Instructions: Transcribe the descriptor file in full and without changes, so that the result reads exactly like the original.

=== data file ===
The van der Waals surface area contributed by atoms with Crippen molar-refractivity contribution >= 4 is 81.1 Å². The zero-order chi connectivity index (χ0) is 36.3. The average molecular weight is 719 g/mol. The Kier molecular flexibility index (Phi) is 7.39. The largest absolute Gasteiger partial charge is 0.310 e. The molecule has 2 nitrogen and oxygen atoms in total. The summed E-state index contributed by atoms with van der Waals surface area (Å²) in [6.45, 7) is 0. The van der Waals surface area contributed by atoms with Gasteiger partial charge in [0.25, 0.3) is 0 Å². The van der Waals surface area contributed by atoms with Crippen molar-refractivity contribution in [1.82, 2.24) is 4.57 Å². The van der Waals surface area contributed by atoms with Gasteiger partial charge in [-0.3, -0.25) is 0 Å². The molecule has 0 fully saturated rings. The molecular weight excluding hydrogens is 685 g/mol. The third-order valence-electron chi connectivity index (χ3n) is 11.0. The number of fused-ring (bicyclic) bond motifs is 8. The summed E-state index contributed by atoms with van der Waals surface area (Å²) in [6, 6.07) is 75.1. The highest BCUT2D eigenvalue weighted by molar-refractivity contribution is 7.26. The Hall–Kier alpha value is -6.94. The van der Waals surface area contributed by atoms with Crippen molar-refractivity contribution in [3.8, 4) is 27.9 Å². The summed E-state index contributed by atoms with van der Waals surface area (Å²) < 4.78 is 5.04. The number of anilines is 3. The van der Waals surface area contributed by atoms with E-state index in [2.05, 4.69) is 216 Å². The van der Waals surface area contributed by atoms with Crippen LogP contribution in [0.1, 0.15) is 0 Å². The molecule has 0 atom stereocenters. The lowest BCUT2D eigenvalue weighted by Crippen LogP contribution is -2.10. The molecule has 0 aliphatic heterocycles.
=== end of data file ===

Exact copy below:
The van der Waals surface area contributed by atoms with Crippen molar-refractivity contribution >= 4 is 81.1 Å². The zero-order chi connectivity index (χ0) is 36.3. The average molecular weight is 719 g/mol. The Kier molecular flexibility index (Phi) is 7.39. The largest absolute Gasteiger partial charge is 0.310 e. The molecule has 2 nitrogen and oxygen atoms in total. The summed E-state index contributed by atoms with van der Waals surface area (Å²) in [6.45, 7) is 0. The van der Waals surface area contributed by atoms with Gasteiger partial charge in [0.25, 0.3) is 0 Å². The van der Waals surface area contributed by atoms with Crippen molar-refractivity contribution in [1.82, 2.24) is 4.57 Å². The van der Waals surface area contributed by atoms with Gasteiger partial charge in [-0.3, -0.25) is 0 Å². The molecule has 0 fully saturated rings. The molecular weight excluding hydrogens is 685 g/mol. The third-order valence-electron chi connectivity index (χ3n) is 11.0. The number of fused-ring (bicyclic) bond motifs is 8. The summed E-state index contributed by atoms with van der Waals surface area (Å²) in [6, 6.07) is 75.1. The highest BCUT2D eigenvalue weighted by molar-refractivity contribution is 7.26. The Hall–Kier alpha value is -6.94. The van der Waals surface area contributed by atoms with Crippen molar-refractivity contribution in [3.8, 4) is 27.9 Å². The summed E-state index contributed by atoms with van der Waals surface area (Å²) < 4.78 is 5.04. The number of anilines is 3. The van der Waals surface area contributed by atoms with E-state index in [2.05, 4.69) is 216 Å². The van der Waals surface area contributed by atoms with Crippen LogP contribution in [0.1, 0.15) is 0 Å². The molecule has 0 atom stereocenters. The lowest BCUT2D eigenvalue weighted by Crippen LogP contribution is -2.10. The molecule has 0 aliphatic heterocycles.